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I will have two small ss counters on either side of my ss rangetop. I started calling sheet metal fabricators from my phone book with no luck. But I always asked do you know who might do them. Through this process and about 6 calls later, I was referred to Dixie Duct in the next town over. Mine are 16 guage, and I had to provide measurements and a description of what I wanted. Then I picked them up as they don't install or provide the substrate material. Installation from my GC will be this week.

Mobrien, I hope you don't mind, but I also have a question directly related to your topic.

To the other posters -- did you use clear caulk to finish the ss seam that is up against your cabinetry? Is a small gap against a range or rangetop to be expected?

    Bookmark   August 9, 2008 at 9:47PM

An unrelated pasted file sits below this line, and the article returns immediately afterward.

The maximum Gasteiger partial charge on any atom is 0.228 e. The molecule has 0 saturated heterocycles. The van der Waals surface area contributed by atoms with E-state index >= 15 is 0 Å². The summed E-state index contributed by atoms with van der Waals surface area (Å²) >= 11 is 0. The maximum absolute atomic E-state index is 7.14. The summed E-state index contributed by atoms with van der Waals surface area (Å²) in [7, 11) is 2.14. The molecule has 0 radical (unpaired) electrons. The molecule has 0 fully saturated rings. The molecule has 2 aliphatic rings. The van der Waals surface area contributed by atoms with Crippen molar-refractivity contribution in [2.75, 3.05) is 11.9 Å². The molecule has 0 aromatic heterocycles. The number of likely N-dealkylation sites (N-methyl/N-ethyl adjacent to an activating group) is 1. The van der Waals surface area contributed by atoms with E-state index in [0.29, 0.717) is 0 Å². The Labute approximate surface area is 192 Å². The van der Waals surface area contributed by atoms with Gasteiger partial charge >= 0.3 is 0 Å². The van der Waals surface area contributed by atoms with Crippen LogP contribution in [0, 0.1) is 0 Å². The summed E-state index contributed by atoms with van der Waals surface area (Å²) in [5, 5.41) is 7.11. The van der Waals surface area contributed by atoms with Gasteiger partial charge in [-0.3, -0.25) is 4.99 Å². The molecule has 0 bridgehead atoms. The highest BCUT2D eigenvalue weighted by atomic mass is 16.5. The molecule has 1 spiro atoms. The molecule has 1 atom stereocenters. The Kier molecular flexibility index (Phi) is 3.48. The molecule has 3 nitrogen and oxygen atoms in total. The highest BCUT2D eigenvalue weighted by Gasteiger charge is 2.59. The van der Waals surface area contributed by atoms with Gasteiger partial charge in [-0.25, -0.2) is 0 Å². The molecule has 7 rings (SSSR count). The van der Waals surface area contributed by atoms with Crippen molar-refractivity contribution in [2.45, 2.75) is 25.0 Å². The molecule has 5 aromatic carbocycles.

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Boysrus - The more questions, the better! I'm curious about it all.

Thank you all so much for your opinions.

rhome - I LOVE, LOVE, LOVE your kitchen!!! What an inspiration! We will have a corner walk in pantry, too. I'm definitely able to picture more of what I want after seeing your pics. Thank you so much for sharing the pictures! My husband and I had just talked about slate on the backsplash, too! Great minds think alike!

    Bookmark   August 9, 2008 at 10:06PM
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Fori is not pleased

The guy who installed mine used silver metallic caulk--kinda cheesy but OK once we did a tile backsplash and covered it up with grey caulk to match the grout.

    Bookmark   August 9, 2008 at 10:36PM
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I have worked many places with stainless steel counters over the years, with more use and abuse then any home will ever get. A bit of stainless cleaner (be carefull not to get on floor or you will slip) and they shine again even after40 or 50 years . go for them and enjoy.

    Bookmark   August 10, 2008 at 2:18AM
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I love the sleek, contemporary look of SS with an integrated sink. rhome and tofu-dog are two outstanding examples that come to mind. I have looked at many, many kitchens and always come back to stainless.